According to the American Psychological Association (apa.org), there are three primary types of stress. They include: 1) Acute, 2) Episodic Acute and 3) Chronic Stress.
In the minds of many, the concept of being able to “withstand stress and do my best”, means having the ability to remain stoic in tough times, it is the presence of mind to keep moving forward without complaint when life is challenging. While there are times when this concept of endurance may be accurate with some stressors; there are other times when this approach is counterproductive. This is why understanding the types of stress can be helpful in making wise choices. Ironically, the “inner strength” needed to press on in challenging times is the same inner strength needed to recognize that doing “my best” may require choosing a different path, slowing down or making peace with what cannot or will not be.
Acute Stress is the most common. We experience this type of stress when we feel overwhelmed by deadlines, the loss of a key account, problems at home, etc. Because this stress is short-term, the effects on us also tend to be temporary. We may experience headaches, back pain, stomach problems, or elevated blood pressure. Talking to a friend or counselor can help us deal with this type of stress but if it persists for more than a month, it could be important to receive help from a professional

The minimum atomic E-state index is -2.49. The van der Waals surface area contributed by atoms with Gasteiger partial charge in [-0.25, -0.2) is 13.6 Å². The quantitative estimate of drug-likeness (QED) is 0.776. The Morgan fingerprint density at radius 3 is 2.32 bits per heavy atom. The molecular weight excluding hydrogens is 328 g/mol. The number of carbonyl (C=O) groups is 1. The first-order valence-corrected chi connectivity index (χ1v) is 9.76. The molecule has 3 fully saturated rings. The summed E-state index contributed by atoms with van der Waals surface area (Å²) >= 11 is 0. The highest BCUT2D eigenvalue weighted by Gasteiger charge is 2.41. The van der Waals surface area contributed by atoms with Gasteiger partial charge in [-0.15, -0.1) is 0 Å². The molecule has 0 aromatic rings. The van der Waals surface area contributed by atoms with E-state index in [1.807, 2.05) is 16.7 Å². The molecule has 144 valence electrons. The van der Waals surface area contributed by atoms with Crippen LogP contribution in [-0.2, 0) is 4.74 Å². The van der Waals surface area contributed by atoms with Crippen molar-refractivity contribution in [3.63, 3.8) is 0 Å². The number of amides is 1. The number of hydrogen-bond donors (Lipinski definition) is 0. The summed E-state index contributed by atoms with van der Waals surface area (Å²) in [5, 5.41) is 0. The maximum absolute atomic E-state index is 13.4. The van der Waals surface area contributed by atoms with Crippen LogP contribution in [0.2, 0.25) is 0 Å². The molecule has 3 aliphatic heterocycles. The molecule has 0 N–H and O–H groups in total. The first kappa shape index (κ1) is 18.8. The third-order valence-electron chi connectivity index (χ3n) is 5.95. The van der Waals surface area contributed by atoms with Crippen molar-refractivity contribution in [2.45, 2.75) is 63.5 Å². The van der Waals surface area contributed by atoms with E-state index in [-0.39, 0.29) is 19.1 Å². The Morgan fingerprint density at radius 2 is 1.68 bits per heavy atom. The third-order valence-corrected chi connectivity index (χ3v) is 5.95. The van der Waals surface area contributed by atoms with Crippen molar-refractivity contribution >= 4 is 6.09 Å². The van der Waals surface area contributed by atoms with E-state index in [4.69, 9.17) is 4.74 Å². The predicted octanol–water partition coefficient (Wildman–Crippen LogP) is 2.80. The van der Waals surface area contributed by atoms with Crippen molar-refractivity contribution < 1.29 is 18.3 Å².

Episodic Acute Stress is often dismissed as “having a Type A personality” or “having a lot of energy.” Those with Episodic Acute Stress can feel overwhelmed by their schedule. They tend to take on too much work, constantly worry, and struggle to find relief from extended periods of acute stress. Instead of seeking help, it is common for people enduring this type of stress to blame others for their challenges. They are likely to experience things such as chest pain, hypertension, persistent tension headaches and heart disease. To combat this way of thinking and to help people do their best, leaders must be willing to model the behavior they expect from others such as taking time off or seeking help. One company I appreciate makes it clear to employees that working extraordinarily long hours may actually negatively impact your consideration for promotion. They make it clear that employees’ families are important and do not want to create a culture that makes them have to choose between work and family.
The final type of stress is Chronic Stress. Chronic stress is when the pressures and demands of life are so great and so persistent that people give up hoping things will ever get better. In many cases, this type of stress begins in childhood and the person affected by it becomes so accustomed to it they are often unaware of its impact on their life. As a result, they are left more vulnerable to suicide, stroke, and heart attack – and in some cases cancer. The good news is there is hope for a better path forward through medical treatment and stress management.
Endurance is not simply ignoring stress. It requires working through it and finding better solutions moving forward. As a leader, it can take great inner strength to be more open about the stressors in your own life, but by doing so, you are likely giving hope to others about their own situation.